Nakhane is a singer and songwriter from Johannesburg, South Africa. His first album, Brave Confusion, won the South African Music Award for best alternative album in 2014. He starred in the award-winning film “The Wound,” which was shortlisted for the Oscar for Best Foreign Film.
Nakhane’s second album, You Will Not Die, was originally released in 2018, and then released in the US in 2019, as a deluxe version. The deluxe version includes this song,“New Brighton,” featuring guest vocals from Anohni. In this episode, as Nakhane breaks the song down, he talks about his complicated relationship with Christianity, why the song wasn’t on the original version of the album, and what it was like to work with one of his musical heroes.
Mumford Sons are a Grammy-winning band that formed in London in 2007. They’ve put out four albums, and sold millions of copies. Their last three albums have all debuted at number one on the Billboard charts. The most recent of those albums is Delta, which came out in November 2018. The band is made up of Marcus Mumford, Ben Lovett, Winston Marshall, and Ted Dwane, and in this episode, Marcus and Ben break down a song from Delta called “Beloved.” You’ll how the song went from Marcus’s original raw voice memo to the intricate finished track.
Phoebe Bridgers is a singer-songwriter from Los Angeles. In September 2017, she released her debut album, Stranger in the Alps. One of the breakout songs from that album was “Scott Street,” a song Phoebe cowrote with her drummer, Marshall Vore. In this episode, Phoebe and Marshall break down how the song went from an unfinished cassette recording, to an acoustic demo, to the finished album version.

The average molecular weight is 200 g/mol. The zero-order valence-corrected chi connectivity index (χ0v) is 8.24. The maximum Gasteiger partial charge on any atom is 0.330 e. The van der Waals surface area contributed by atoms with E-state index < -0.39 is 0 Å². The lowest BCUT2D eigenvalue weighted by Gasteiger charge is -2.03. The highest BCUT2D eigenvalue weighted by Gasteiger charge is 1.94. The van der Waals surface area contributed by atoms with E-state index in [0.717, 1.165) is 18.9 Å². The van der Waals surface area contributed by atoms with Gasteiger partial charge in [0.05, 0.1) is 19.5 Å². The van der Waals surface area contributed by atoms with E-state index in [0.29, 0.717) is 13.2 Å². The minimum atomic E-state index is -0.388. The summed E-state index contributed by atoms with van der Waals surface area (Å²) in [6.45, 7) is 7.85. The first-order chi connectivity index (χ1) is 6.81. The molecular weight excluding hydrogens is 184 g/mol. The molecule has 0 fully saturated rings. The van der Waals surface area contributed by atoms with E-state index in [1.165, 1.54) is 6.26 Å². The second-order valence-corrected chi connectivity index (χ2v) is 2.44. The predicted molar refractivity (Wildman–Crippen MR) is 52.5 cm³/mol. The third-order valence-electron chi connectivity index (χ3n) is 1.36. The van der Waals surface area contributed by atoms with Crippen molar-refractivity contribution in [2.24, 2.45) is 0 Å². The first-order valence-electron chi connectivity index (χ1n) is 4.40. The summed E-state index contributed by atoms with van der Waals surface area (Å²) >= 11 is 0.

The Daily is a hit podcast from The New York Times, hosted by Michael Barbaro. Every weekday, over 1.7 million people download the show. It launched in February 2017, and in honor of its two-year anniversary, we’re publishing a bonus episode about the show’s theme song, which was composed by Jim Brunberg and Ben Landsverk of Wonderly. It was originally published on the New York Times website, in 2018.
Japanese Breakfast is the musical project of Michelle Zauner, who’s been making music under that name since 2013. In July 2017, she released her second album, Soft Sounds from Another Planet, to critical acclaim.
In this episode, Michelle breaks down a song from that album called “Boyish,” along with her co-producer and bandmate Craig Hendrix. We’ll hear the original demo, plus a version Michelle recorded with her old band. And she’ll talk about how her perspective on the song has changed over the years.
Andrew Hozier-Byrne is a Grammy-nominated singer-songwriter from Ireland. His debut single from 2013, “Take Me to Church,” was a massive, multi-platinum hit.
In September 2018, Hozier released the song “Nina Cried Power,” which features the legendary gospel singer Mavis Staples. In this episode, Hozier breaks down how he made the song, and Mavis Staples tells the story of how she got involved.
Yo-Yo Ma is perhaps the most famous and well-loved cellist in the world. He was born in Paris in 1955; his family moved to the U.S. when he was seven. He played for President Kennedy that year. He played at Carnegie Hall for the first time when he was 16. He’s won 18 Grammys, and he was awarded the Presidential Medal of Freedom.
For this special episode of Song Exploder, Yo-Yo Ma talks about the Prelude to Johann Sebastian Bach’s Cello Suite No.1 in G Major. He discusses learning, performing, and recording the piece across 58 years of his life.
Thao Nguyen is taking over as the new host of Song Exploder in 2019. This is a reissue of an episode from 2016 in which she was the guest.
Thao the Get Down Stay Down released the album A Man Alive in March 2016. In this episode, Thao Nguyen breaks down the song "Astonished Man." Thao talks about working with Merrill Garbus of Tune-Yards, who produced the album, and she speaks candidly about her relationship with her estranged father, the subject of the song.
Lindsey Buckingham is a singer-songwriter, a guitarist, and a producer. In 1974, he joined the band Fleetwood Mac, along with Stevie Nicks, his girlfriend at the time. A few year later, in 1977, Fleetwood Mac released the album Rumours, which would go on to sell over 40 million copies and become the eighth highest-selling album in history. In this episode, Lindsey Buckingham breaks down “Go Your Own Way," a song he wrote for that album about his relationship with Stevie Nicks.